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Belarus - Overview

Contents extracted from the comprehensive atlas of international trade by Export Entreprises


Capital:: Minsk
Area:: 208 km2
Total Population:: 9.464
Annual growth rate:: -0.00%
Density:: 47.00/km2
Urban population:: 75%
Population of Minsk (1.831), Gomel (481), Maguilev (370), Vitebsk (340), Grodna (320)
Official language: Russian and Belarusian which are spoken by 80% of the population.
Other languages spoken: It is important to note that other languages are also used in this country such as Polish, Ukrainian, Lithuanian and Yiddish.
Business language: Russian, fluently spoken, and English, well spoken within companies having an international activity.
Ethnic Origins:: Belarusian 81.2%, Russian 11.4%, Polish 3.9%, Ukrainian 2.4%, other 1.1% (1999 census)
Beliefs: Orthodox 86%, Catholics 5%, Jews 5%, Others 4%.
Telephone codes:
To make a call from: 810
To make a call to: +375
Internet suffix:: .by
Type of State::
Republic based on parliamentary democracy but actually it is dictatorship where President enjoys immense powers.
Type of economy::
Lower-middle-income economy, Transition country
Entirely dependent on its trade with Russia. Important transit route for Russian gas supplies to parts of Europe.

Economic overview

A member of a common economic space with Russia and Kazakhstan since 2012, Belarus is both largely state administered (over 70% of GDP is generated by public or quasi public enterprises) and very opened commercially.

Even today, Belarus' economy remains an economy in transition, inherited from the former Soviet bloc. After its independence in 1991, Belarus slowly adopted market-economy reforms, and in particular numerous privatizations. The country has always maintained close relations with Russia. Since 2005 and the accession of Loukachenko to the power, the country, which had adopted a "market socialism", has re-nationalized many private companies and the pressure from the part of the government has become stronger in the business field: arbitrary changes in regulations, numerous inspections, arrest of businessmen and factory owners.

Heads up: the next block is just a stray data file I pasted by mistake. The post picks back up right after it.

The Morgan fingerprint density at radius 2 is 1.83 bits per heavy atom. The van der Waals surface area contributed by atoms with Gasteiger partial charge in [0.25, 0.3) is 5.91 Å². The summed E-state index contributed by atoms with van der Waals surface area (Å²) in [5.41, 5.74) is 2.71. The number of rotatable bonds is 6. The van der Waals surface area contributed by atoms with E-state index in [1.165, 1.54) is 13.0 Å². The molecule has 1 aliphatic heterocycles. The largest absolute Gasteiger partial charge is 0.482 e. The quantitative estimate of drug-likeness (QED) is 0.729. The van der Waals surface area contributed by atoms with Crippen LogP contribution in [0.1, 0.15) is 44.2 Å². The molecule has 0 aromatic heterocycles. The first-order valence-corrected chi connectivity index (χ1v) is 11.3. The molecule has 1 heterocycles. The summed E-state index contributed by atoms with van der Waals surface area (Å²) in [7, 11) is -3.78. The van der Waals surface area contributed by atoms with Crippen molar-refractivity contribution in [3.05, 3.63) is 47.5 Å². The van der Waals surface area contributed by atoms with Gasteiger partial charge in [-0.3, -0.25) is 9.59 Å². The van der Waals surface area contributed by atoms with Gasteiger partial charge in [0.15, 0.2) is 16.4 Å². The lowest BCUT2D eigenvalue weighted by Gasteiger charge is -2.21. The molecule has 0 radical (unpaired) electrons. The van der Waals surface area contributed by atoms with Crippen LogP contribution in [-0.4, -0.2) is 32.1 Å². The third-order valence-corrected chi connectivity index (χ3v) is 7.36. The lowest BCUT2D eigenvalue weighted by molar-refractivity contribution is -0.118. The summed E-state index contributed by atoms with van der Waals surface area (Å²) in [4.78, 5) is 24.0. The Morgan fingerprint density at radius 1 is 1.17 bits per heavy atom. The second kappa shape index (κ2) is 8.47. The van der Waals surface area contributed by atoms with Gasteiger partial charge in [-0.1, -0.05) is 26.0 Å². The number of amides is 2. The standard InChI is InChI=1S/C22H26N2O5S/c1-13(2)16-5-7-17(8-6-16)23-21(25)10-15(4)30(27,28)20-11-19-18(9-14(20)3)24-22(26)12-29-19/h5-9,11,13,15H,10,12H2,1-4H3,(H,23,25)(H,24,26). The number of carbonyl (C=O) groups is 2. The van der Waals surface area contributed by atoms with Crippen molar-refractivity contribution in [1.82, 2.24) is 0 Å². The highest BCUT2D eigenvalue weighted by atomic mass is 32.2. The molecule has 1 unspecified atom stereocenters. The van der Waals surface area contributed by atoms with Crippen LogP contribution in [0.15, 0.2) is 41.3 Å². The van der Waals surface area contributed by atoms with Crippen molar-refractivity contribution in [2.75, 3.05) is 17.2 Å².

Belarus obtains gas and oil from Russia at a reduced price and its growth comes largely from the re-exportation of Russian oil at market price which has created a source of tension with Russia. Trade with Russian, by far its largest trading partner, fluctuates according to the tensions between these two countries.

Despite the financial crisis the country is experiencing, the Belarusian GDP has been growing steadily in recent years, reaching 2.1% ​​in 2013 (after 3% in 2012). However, the effects of the global crisis have been deeply felt, especially in the industrial sector.

In great difficulties economically and financially since 2011, the authorities have had to agree to a significant devaluation of the currency, the Belarusian ruble losing over 50% of its value within only a few months. Minsk was been granted a loan of $3.5 billion from the anti-crisis fund of the Eurasian Economic Community to support the economy: inflation reached 35% in 2013. Seeking external funding, Belarus also called on the IMF and requested the establishment of a new "Stand By" program for an amount of up to $ 8 billion. However, according to the IMF, the lack of progress in implementing the necessary reforms and recommendations - such as price liberalization, privatization, floating the currency and wage freezes - will not allow to resolve the situation in the near future. In a statement made ​​in June 2011, the World Bank described the economic model of Belarus as "out of breath." 2013 has been relatively stable after the 2011 crisis but without structural reforms strong trade deficit are recurrent. Belarus, a "breathless country" according to the World Bank, was saved from bankruptcy thanks to the financial help of Russia, a country which help remains critical to the country in 2014.